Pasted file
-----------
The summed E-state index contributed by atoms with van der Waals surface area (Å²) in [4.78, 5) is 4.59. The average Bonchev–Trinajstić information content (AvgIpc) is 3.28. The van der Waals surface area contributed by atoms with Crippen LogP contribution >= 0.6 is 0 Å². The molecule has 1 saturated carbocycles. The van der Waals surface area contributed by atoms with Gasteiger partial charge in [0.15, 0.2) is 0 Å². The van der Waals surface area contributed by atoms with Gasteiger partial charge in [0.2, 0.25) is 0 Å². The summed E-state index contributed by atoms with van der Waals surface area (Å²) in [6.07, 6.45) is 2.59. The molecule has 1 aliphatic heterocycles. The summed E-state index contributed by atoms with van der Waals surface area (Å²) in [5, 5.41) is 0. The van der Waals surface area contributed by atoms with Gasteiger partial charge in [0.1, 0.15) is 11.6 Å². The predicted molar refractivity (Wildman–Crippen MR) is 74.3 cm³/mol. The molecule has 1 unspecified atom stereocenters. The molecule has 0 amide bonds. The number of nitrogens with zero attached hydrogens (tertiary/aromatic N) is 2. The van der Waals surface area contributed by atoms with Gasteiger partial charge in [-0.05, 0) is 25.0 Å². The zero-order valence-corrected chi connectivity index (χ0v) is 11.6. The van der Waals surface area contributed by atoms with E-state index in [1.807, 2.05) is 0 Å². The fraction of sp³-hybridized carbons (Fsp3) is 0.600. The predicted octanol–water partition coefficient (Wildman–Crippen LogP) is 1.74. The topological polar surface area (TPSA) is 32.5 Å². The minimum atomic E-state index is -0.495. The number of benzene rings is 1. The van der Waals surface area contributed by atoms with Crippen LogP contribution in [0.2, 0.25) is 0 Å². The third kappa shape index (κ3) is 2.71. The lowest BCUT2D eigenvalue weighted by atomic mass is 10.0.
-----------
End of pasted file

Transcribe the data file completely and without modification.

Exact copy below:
The summed E-state index contributed by atoms with van der Waals surface area (Å²) in [4.78, 5) is 4.59. The average Bonchev–Trinajstić information content (AvgIpc) is 3.28. The van der Waals surface area contributed by atoms with Crippen LogP contribution >= 0.6 is 0 Å². The molecule has 1 saturated carbocycles. The van der Waals surface area contributed by atoms with Gasteiger partial charge in [0.15, 0.2) is 0 Å². The van der Waals surface area contributed by atoms with Gasteiger partial charge in [0.2, 0.25) is 0 Å². The summed E-state index contributed by atoms with van der Waals surface area (Å²) in [6.07, 6.45) is 2.59. The molecule has 1 aliphatic heterocycles. The summed E-state index contributed by atoms with van der Waals surface area (Å²) in [5, 5.41) is 0. The van der Waals surface area contributed by atoms with Gasteiger partial charge in [0.1, 0.15) is 11.6 Å². The predicted molar refractivity (Wildman–Crippen MR) is 74.3 cm³/mol. The molecule has 1 unspecified atom stereocenters. The molecule has 0 amide bonds. The number of nitrogens with zero attached hydrogens (tertiary/aromatic N) is 2. The van der Waals surface area contributed by atoms with Gasteiger partial charge in [-0.05, 0) is 25.0 Å². The zero-order valence-corrected chi connectivity index (χ0v) is 11.6. The van der Waals surface area contributed by atoms with E-state index in [1.807, 2.05) is 0 Å². The fraction of sp³-hybridized carbons (Fsp3) is 0.600. The predicted octanol–water partition coefficient (Wildman–Crippen LogP) is 1.74. The topological polar surface area (TPSA) is 32.5 Å². The minimum atomic E-state index is -0.495. The number of benzene rings is 1. The van der Waals surface area contributed by atoms with Crippen LogP contribution in [0.2, 0.25) is 0 Å². The third kappa shape index (κ3) is 2.71. The lowest BCUT2D eigenvalue weighted by atomic mass is 10.0.